Lone Star Book Reviews
of Texas books appear weekly
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Cathey Graham Nickell of Bellaire, Texas, a former public relations professional and mother of four, does not drive an art car herself, but she loves snapping photographs whenever she spots one.

Although Arthur Zarr’s Amazing Art Car is Nickell’s first children’s book, she has also has written a nonfiction volume, the sixty-year history of the Institute for Spirituality and Health, a nonprofit organization in the Texas Medical Center. Uniting Faith, Medicine and Healthcare (2012), serves as a marketing/fundraising piece for the Institute; it was revised for a second printing in 2015.

Nickell is a member of the Society of Children’s Book Writers and Illustrators, the Houston Writers Guild, and the Association of Writers and Writing Programs. She graduated from Baylor University in 1985 and received a master of arts degree from Louisiana State University–Sheveport in 2013.


Bill Megenhardt is a graphic illustrator living in Houston, Texas, with more than twenty illustrated books to date to his credit.



Cathey Graham Nickell

with illustrations by Bill Megenhardt

Arthur Zarr’s Amazing Art Car

Twenty-Eight Creative, February 2016

978-0996115001, hardcover, 40 pages, with color illustrations, $19.99

Houston, Texas, as Cathey Graham Nickell’s informative afterword to Arthur Zarr’s Amazing Art Car tells us, nearly three decades ago started the nation’s first official parade for art cars. Or artcars, if you’re among the enthusiasts who’d like to see this art-fusion compound fused for all time in your Merriam-Webster’s.

But you don’t have to know anything about Houston’s Orange Show, or have ever attended an art car parade, or have ever seen, ridden in, or driven an art car to appreciate Nickell’s delightful fable about the transforming power of creativity.

Arthur Zarr’s Amazing Art Car is also delightfully, and skillfully, illuminated with Houston illustrator Bill Megenhardt’s graphite drawings. In an age when so many illustrated books are produced by machine, with digital techniques, rather than by hand, it’s refreshing to let the eye linger on richly crosshatched shadings and texturings and to discover minute features of the caricatures such as Mr. Zarr’s nautical-motif tie. Back to that in a minute.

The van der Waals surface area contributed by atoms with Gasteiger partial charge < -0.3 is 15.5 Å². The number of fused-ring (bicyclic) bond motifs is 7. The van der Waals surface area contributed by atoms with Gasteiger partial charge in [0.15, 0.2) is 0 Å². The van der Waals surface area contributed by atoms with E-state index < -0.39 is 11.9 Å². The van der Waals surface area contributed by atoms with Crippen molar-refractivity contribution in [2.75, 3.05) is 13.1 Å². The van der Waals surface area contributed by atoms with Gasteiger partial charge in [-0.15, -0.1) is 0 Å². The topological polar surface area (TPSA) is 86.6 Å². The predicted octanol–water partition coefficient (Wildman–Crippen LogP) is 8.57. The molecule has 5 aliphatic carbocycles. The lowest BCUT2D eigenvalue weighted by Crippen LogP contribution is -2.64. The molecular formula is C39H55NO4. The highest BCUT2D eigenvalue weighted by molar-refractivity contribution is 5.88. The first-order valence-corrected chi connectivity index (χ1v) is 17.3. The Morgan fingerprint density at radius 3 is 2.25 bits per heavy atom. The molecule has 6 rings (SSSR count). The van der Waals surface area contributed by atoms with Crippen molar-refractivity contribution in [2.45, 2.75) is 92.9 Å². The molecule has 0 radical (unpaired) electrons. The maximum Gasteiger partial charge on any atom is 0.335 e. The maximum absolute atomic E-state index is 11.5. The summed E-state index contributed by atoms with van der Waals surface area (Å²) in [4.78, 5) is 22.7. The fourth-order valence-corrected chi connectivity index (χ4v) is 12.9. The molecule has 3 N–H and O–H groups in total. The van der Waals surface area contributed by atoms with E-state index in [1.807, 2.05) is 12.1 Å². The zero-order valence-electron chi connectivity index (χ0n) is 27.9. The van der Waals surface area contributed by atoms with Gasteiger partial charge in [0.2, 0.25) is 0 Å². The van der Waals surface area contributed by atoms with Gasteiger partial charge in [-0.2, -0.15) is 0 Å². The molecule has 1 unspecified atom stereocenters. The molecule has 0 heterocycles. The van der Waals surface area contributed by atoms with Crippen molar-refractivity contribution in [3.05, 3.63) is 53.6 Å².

Nickell’s book embodies a simple message that all ages can appreciate: that even the tiniest gesture of originality begets others, and that an acorn-adorned grille of a plain, boxy automobile can sprout first into whimsy, then friendship, then attention, cooperation, community, and ultimately happiness. But its message bears deeper consideration. What art, and why does it satisfy on multiple levels? Are the venues of creative expression limited to gallery walls and textbooks? Must art always be serious and high—or can it also be playful and accessible? What differentiates craft from art?

The book’s protagonist, the gray-haired, trim-mustached, and lonely Mr. Zarr, is himself a competent craftsman with a neatly arranged workbench (twenty-first-century children can be taught to identify brace drill and wood chisel and bench vise) and tidy yard (well, there was that stray dandelion springing up). But it is the impulse toward art—the aha moment of appreciating a thing of unexpected beauty and incorporating it in his everyday life—that sets him on the road to redemption. In his series of decisions to accept kindness and juxtapose serendipity with a quietly regimented life, Mr. Zarr grows from his grisaille existence into a citizen of a diverse, polychromed neighborhood.

And if you appreciated panalphabetic sentence, you’ll appreciate even more the abecedary with which Mr. Zarr enhances his car. Nickell’s book is a treat for sight, sound, and sense, for readers and artcarfans (no, you won’t find the word in your dictionary just yet, anyway) of all levels.

Visit www.catheynickell.com to learn more.

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Retail outlets in the Houston area carrying Arthur Zarr’s Amazing Art Car include The Orange Show Center for Visionary Art, the Beer Can House gift shop, Brazos Bookstore, the Jung Center, Bering’s, and the Contemporary Arts Museum Houston.

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